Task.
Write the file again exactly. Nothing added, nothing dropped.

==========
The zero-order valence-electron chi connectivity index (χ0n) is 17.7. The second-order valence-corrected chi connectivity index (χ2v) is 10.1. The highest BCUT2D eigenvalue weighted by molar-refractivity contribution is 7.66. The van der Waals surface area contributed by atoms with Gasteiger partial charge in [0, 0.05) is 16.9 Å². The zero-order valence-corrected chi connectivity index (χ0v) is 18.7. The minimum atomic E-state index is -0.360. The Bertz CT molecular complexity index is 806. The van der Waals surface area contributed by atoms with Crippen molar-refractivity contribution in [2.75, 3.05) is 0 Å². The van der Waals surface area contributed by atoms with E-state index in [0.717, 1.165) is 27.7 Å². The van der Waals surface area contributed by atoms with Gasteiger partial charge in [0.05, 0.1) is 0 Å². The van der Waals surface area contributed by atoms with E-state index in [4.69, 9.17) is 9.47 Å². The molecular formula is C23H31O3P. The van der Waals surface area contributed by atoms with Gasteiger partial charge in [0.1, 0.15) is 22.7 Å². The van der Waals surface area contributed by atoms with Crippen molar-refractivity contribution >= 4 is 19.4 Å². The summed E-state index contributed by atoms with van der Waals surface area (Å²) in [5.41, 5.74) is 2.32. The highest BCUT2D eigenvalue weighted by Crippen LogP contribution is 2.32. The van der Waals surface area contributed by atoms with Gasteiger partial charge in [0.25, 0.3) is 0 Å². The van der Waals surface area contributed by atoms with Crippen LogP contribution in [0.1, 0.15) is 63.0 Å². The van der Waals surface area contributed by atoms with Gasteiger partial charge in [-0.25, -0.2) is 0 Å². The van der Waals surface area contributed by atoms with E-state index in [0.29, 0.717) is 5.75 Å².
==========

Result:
The zero-order valence-electron chi connectivity index (χ0n) is 17.7. The second-order valence-corrected chi connectivity index (χ2v) is 10.1. The highest BCUT2D eigenvalue weighted by molar-refractivity contribution is 7.66. The van der Waals surface area contributed by atoms with Gasteiger partial charge in [0, 0.05) is 16.9 Å². The zero-order valence-corrected chi connectivity index (χ0v) is 18.7. The minimum atomic E-state index is -0.360. The Bertz CT molecular complexity index is 806. The van der Waals surface area contributed by atoms with Crippen molar-refractivity contribution in [2.75, 3.05) is 0 Å². The van der Waals surface area contributed by atoms with E-state index in [0.717, 1.165) is 27.7 Å². The van der Waals surface area contributed by atoms with Gasteiger partial charge in [0.05, 0.1) is 0 Å². The van der Waals surface area contributed by atoms with E-state index in [4.69, 9.17) is 9.47 Å². The molecular formula is C23H31O3P. The van der Waals surface area contributed by atoms with Gasteiger partial charge in [0.1, 0.15) is 22.7 Å². The van der Waals surface area contributed by atoms with Crippen molar-refractivity contribution >= 4 is 19.4 Å². The summed E-state index contributed by atoms with van der Waals surface area (Å²) in [5.41, 5.74) is 2.32. The highest BCUT2D eigenvalue weighted by Crippen LogP contribution is 2.32. The van der Waals surface area contributed by atoms with Gasteiger partial charge in [0.25, 0.3) is 0 Å². The van der Waals surface area contributed by atoms with Crippen LogP contribution in [0.1, 0.15) is 63.0 Å². The van der Waals surface area contributed by atoms with Gasteiger partial charge in [-0.25, -0.2) is 0 Å². The van der Waals surface area contributed by atoms with E-state index in [0.29, 0.717) is 5.75 Å².